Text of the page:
No natural disaster in the last several years has passed without a government official or civilian “expert” using it to raise fears of cyber threats. That is why, after a series of snarky tweets over the last couple days by Rob Rosenberger, I was inspired to create a Google alert for any news item mentioning both the words “cyber” and “Sandy” in the same article.
I created the alert this morning and waited. How long would it be before someone exploited this disaster to promote cyber fear? And who would do such a thing?
This evening I got my answer. Less than twelve hours after creating the alert and in the midst of a still-unfolding crisis, it was the Secretary of Homeland Security, Janet Napolitano, who, as far as I can tell, gets the honor of being the first to use Sandy to stoke cyber fears.
After Hurricane Sandy wreaked havoc on the East Coast, Napolitano said people should look than no further than the damage caused by the massive storm to understand the need to boost the nation’s cybersecurity protections.
“One of the possible areas of attack, of course, is attacks on our nation’s control systems — the control systems the operate our utilities, our water plants, our pipelines, our financial institutions,” Napolitano said. “If you think that a critical systems attack that takes down a utility even for a few hours is not serious, just look at what is happening now that Mother Nature has taken out those utilities.”
“The urgency and the immediacy of the cyber problem; the cyberattacks that we are undergoing and continuing to undergo can not be overestimated,” she said.
Rosenberger’s comments and my own inclination to set up an alert come from having seen this tendency repeatedly. As I have noted previously, the public policy discourse about cybersecurity in the United States is exhibits a tendency to focus upon the most exotic, hypothetical causes of our misfortunes while ignoring the actual causes. In some of the most egregious examples, commentators have used the financial crisis and even the 2011 Japanese eathquake and tsunami as vehicles for promoting fear of cyber attack.
This tendency to use an ongoing crisis to raise fears of hypothetical threats is distasteful, but is also a dangerous and unnecessary distraction. As I have written previously, our leaders sometimes have a hard time distinguishing between what is happening and what might happen, between what they can imagine and what is possible and/or probable. This was the case during the months and years prior to the terrorist attacks of 9/11, when American officials worried about hypotehtical cyber attacks while missing signs of the 9/11 attack. Some even expressed surprise afterwards that al-Qaeda had not launched a cyber attack instead.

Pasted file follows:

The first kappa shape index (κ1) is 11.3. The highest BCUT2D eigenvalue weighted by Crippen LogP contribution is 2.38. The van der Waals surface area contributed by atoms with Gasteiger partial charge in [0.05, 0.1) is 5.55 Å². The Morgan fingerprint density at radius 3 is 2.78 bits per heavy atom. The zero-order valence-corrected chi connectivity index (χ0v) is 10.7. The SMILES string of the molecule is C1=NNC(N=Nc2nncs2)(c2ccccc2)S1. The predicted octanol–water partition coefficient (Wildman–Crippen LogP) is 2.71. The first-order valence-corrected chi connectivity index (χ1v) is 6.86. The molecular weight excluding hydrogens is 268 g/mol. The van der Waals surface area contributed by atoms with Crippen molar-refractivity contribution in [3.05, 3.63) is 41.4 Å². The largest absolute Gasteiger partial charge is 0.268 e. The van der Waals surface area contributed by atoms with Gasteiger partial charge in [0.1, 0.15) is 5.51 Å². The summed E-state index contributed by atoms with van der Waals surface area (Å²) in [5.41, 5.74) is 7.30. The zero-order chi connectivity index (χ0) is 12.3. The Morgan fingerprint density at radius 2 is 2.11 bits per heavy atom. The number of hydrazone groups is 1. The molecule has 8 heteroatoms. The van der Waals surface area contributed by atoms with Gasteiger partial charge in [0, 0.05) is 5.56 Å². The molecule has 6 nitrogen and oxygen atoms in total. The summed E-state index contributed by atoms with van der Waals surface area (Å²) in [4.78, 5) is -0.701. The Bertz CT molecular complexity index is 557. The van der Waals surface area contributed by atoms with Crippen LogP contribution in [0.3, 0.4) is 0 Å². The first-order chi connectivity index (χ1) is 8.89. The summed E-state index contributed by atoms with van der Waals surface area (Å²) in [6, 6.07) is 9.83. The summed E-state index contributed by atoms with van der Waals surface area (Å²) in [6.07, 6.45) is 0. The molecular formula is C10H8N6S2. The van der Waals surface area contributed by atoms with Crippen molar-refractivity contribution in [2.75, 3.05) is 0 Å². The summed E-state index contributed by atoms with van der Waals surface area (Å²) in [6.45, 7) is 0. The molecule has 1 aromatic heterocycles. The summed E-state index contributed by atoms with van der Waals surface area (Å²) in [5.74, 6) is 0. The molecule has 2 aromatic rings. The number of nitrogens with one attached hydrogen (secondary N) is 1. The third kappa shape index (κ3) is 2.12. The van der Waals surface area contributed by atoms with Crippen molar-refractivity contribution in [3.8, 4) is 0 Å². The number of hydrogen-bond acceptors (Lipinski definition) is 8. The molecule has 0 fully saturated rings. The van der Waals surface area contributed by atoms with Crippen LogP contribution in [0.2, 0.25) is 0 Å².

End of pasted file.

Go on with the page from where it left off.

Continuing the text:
The sad thing is that such dangerous distractions are unnecessary. If anything, an event like Sandy should help us to have a more realistic understanding of the threats we face. A cyber attack is not going to cause the kind of physical destruction we have seen in Sandy. It will not sweep homes off their foundations, uproot trees, smash cars, carry roller coasters out to sea.
One recent estimate puts Sandy’s cost in terms of property damage and lost business at nearly $60 billion. A recent breakdown of the “ten most expensive network attacks in history” indicates that we have yet to see a cyber attack that comes anywhere close to causing the kinds of losses estimated to have been caused by Sandy. Another investigation has revealed that oft-cited statistics about the supposed cost of cyber crime are largely baseless.
Finally, Sandy has demonstrated for us once again what researchers have discovered repeatedly: During disasters, people come together and help one another. We do not see panic, paralysis, or social collapse. Even if a cyber attack were to cause the kind of devastation that we have seen in Sandy, which is unlikely, it is also unlikely to cause the “panic” and “paralysis” about which Secretary of Defense Leon Panetta recently warned in a speech that some have seen as an indicator that the Department of Defense is essentially taking over cybersecurity for the nation.
On the heels of Secretary Panetta’s speech, the experience of Sandy should indicate that the fear of cyber-doom scenarios that is driving much of our thinking about cybersecurity challenges is not only unrealistic but leads us to inappropriate and potentially dangerous responses to the cyber threats that do exist. Instead, and as suspected, Sandy is being used to promote fear of hypotehtical, exotic attacks even in the midst of actual, ongoing suffering from the second hurricane to hit this part of the United States in the last year.
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